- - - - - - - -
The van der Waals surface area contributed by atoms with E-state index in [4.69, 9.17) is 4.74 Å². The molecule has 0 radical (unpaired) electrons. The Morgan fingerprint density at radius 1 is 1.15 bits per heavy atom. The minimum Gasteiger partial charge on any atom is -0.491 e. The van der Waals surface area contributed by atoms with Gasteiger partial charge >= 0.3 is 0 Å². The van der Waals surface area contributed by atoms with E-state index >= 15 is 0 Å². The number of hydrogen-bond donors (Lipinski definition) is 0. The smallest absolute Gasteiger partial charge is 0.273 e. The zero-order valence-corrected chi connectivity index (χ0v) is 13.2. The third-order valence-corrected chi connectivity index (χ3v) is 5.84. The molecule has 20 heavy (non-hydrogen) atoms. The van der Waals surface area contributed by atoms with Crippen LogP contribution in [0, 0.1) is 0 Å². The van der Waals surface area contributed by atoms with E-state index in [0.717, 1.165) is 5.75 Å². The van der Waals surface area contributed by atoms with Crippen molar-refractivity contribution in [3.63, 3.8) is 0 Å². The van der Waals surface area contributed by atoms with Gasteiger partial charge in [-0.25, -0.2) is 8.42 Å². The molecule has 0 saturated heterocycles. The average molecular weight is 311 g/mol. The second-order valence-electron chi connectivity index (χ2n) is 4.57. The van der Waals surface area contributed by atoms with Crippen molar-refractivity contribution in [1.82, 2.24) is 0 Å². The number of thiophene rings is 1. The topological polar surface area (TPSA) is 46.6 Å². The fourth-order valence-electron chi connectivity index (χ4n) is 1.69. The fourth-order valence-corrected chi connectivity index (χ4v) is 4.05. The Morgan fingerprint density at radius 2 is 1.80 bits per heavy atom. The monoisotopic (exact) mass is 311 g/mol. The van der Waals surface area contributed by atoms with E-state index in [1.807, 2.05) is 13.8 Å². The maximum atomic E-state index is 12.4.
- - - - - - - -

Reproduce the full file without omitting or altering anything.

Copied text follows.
The van der Waals surface area contributed by atoms with E-state index in [4.69, 9.17) is 4.74 Å². The molecule has 0 radical (unpaired) electrons. The Morgan fingerprint density at radius 1 is 1.15 bits per heavy atom. The minimum Gasteiger partial charge on any atom is -0.491 e. The van der Waals surface area contributed by atoms with Gasteiger partial charge >= 0.3 is 0 Å². The van der Waals surface area contributed by atoms with E-state index >= 15 is 0 Å². The number of hydrogen-bond donors (Lipinski definition) is 0. The smallest absolute Gasteiger partial charge is 0.273 e. The zero-order valence-corrected chi connectivity index (χ0v) is 13.2. The third-order valence-corrected chi connectivity index (χ3v) is 5.84. The molecule has 20 heavy (non-hydrogen) atoms. The van der Waals surface area contributed by atoms with Crippen LogP contribution in [0, 0.1) is 0 Å². The van der Waals surface area contributed by atoms with E-state index in [0.717, 1.165) is 5.75 Å². The van der Waals surface area contributed by atoms with Crippen molar-refractivity contribution in [3.63, 3.8) is 0 Å². The van der Waals surface area contributed by atoms with Gasteiger partial charge in [-0.25, -0.2) is 8.42 Å². The molecule has 0 saturated heterocycles. The average molecular weight is 311 g/mol. The second-order valence-electron chi connectivity index (χ2n) is 4.57. The van der Waals surface area contributed by atoms with Crippen molar-refractivity contribution in [1.82, 2.24) is 0 Å². The number of thiophene rings is 1. The topological polar surface area (TPSA) is 46.6 Å². The fourth-order valence-electron chi connectivity index (χ4n) is 1.69. The fourth-order valence-corrected chi connectivity index (χ4v) is 4.05. The Morgan fingerprint density at radius 2 is 1.80 bits per heavy atom. The monoisotopic (exact) mass is 311 g/mol. The van der Waals surface area contributed by atoms with E-state index in [1.807, 2.05) is 13.8 Å². The maximum atomic E-state index is 12.4.